I'm trying to use C++ to write an entry in a specific place in a file

so basicly I have

ofstream ofs("file.dat", ios::binary | ios::app);
ofs.seekp(220, ios::beg);
ofs.write((char *)&i, sizeof(i));

But no matter what I do it always write at the end of the file.

I suppose this is related to iso::app because according to the documentation

app (append) Set the stream's position indicator to the end of the stream before each output operation

But if I use ate or nothing it always erases the content of the file.

Any help would be great :)


Yes, it's the ios::app that's causing this behaviour. Replace it with ios::in | ios::out.

edit: It wasn't clear from your question, but your comments suggest that you're trying to insert data in the middle of the file, rather than overwrite a portion of the file. If that is indeed the case, you pretty much have to use a second file for that.

  • ofstream default is to ios::out. Adding ios::in breaks the program.
    – Paté
    Oct 28 '11 at 11:43
  • 2
    @Paté: Well, the default is irrelevant since you're not using it (you're using ios::binary...). Also, when you say "breaks", in what way exactly?
    – NPE
    Oct 28 '11 at 11:46
  • 2
    @Paté: Yes, you can't seek then insert data. It will just start overwriting existing data. You would have to output the first part (up until where you want to insert), insert the new data, then append the rest.
    – TWA
    Oct 28 '11 at 11:53

File append mode

If the OS (and network file system, if applicable) supports append mode, setting append mode guarantees that data written does not overwrite existing data in the file when there are multiple writers. That's something you cannot do without append mode, because of the race between seek and write from different processes. It is an important guarantee for log files.

In append mode, you can only write at end of file by definition.

Iostream open modes

According to [ofstream.cons], ofstream (s, mode) calls rdbuf()->open(s, mode|ios_base::out).

According to the table "File open modes" in [filebuf.members], the behaviour of filebuf::open is defined in term of fopen open modes:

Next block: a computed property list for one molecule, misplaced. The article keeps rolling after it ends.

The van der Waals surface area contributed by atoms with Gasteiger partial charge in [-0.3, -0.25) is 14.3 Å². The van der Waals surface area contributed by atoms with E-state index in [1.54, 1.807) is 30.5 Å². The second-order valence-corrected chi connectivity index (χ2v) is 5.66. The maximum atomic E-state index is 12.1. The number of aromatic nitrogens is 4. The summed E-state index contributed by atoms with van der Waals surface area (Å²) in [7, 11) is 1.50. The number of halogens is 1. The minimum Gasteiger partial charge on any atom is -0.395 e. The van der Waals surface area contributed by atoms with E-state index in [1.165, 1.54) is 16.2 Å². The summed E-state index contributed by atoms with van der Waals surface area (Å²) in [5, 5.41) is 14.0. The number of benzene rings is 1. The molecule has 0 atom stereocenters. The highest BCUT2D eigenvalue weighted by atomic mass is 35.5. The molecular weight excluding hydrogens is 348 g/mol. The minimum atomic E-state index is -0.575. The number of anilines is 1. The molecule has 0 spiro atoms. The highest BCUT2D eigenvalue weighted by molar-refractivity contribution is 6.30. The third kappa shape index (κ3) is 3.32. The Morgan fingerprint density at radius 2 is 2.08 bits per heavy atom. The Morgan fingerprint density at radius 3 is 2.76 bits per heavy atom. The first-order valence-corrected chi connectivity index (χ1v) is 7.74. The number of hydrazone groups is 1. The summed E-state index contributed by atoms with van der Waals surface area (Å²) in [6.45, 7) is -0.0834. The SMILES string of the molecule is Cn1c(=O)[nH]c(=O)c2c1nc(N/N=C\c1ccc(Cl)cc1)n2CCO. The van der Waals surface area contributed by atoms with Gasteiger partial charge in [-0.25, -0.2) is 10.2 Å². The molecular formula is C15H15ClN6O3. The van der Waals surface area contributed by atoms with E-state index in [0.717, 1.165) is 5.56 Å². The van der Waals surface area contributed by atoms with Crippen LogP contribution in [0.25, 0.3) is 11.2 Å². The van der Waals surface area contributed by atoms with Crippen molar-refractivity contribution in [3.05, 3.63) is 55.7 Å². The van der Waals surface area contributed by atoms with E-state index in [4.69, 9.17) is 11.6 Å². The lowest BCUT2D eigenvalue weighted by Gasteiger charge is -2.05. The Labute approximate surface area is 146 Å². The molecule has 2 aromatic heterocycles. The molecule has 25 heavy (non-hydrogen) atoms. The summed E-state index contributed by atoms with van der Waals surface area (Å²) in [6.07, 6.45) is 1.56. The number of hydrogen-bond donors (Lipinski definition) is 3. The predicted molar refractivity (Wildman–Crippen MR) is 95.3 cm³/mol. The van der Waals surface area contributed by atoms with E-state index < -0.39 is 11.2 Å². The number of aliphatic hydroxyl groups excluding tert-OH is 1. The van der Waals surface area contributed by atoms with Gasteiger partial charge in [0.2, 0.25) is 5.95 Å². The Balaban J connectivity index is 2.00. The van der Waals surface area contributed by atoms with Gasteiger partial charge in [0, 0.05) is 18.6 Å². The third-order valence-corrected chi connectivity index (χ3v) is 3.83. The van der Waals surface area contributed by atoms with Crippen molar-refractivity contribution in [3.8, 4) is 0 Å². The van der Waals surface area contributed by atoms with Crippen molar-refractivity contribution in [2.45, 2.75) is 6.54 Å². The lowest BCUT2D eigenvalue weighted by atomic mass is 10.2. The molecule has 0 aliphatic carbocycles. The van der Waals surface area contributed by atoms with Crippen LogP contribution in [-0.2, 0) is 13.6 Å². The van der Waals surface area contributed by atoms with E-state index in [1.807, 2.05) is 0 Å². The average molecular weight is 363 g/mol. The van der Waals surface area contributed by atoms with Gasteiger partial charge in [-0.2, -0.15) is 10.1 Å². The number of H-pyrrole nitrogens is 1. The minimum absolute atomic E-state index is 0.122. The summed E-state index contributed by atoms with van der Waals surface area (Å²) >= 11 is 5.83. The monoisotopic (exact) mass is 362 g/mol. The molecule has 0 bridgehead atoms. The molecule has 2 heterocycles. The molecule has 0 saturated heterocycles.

• out means "w"
  • app and app|out mean "a"
  • in|out means "r+"
  • in|out|trunc means "w+"

According to fopen man, the modes mean:

  • r+ Open for reading and writing.
  • w Truncate file to zero length or create text file for writing.
  • w+ Open for reading and writing. The file is created if it does not exist, otherwise it is truncated.
  • a Open for appending (writing at end of file). The file is created if it does not exist.

Finally, ate means fseek(file,0,SEEK_END).

So, if you want to open for writing at arbitrary position, without destroying the existing data, you need fopen(s,"r+") or ofstream (s, ios::in|ios::out).

IOW, in C/C++ you also need read access to a file to open it for writing without overwriting it!

POSIX world

You may want to use the POSIX open function instead, in order to directly access the POSIX open flags: O_READ, O_WRITE, O_CREAT, O_EXCL, O_TRUNC... They are not only much more powerful, but also independent orthogonal flags and well-behaved, unlike filebuf::open flags.

Of course, this function is not part of standard C++. I believe all systems relevant for normal programming (not niche markets with special characteristics) support open.


Have you tried using ios::out instead of ios::app?


After reading the docs that @curiousguy referenced it looks like you would need ios::in | ios::out instead of just ios::out to keep from truncating.

  • You want to truncate the existing file?
    – curiousguy
    Oct 28 '11 at 13:35

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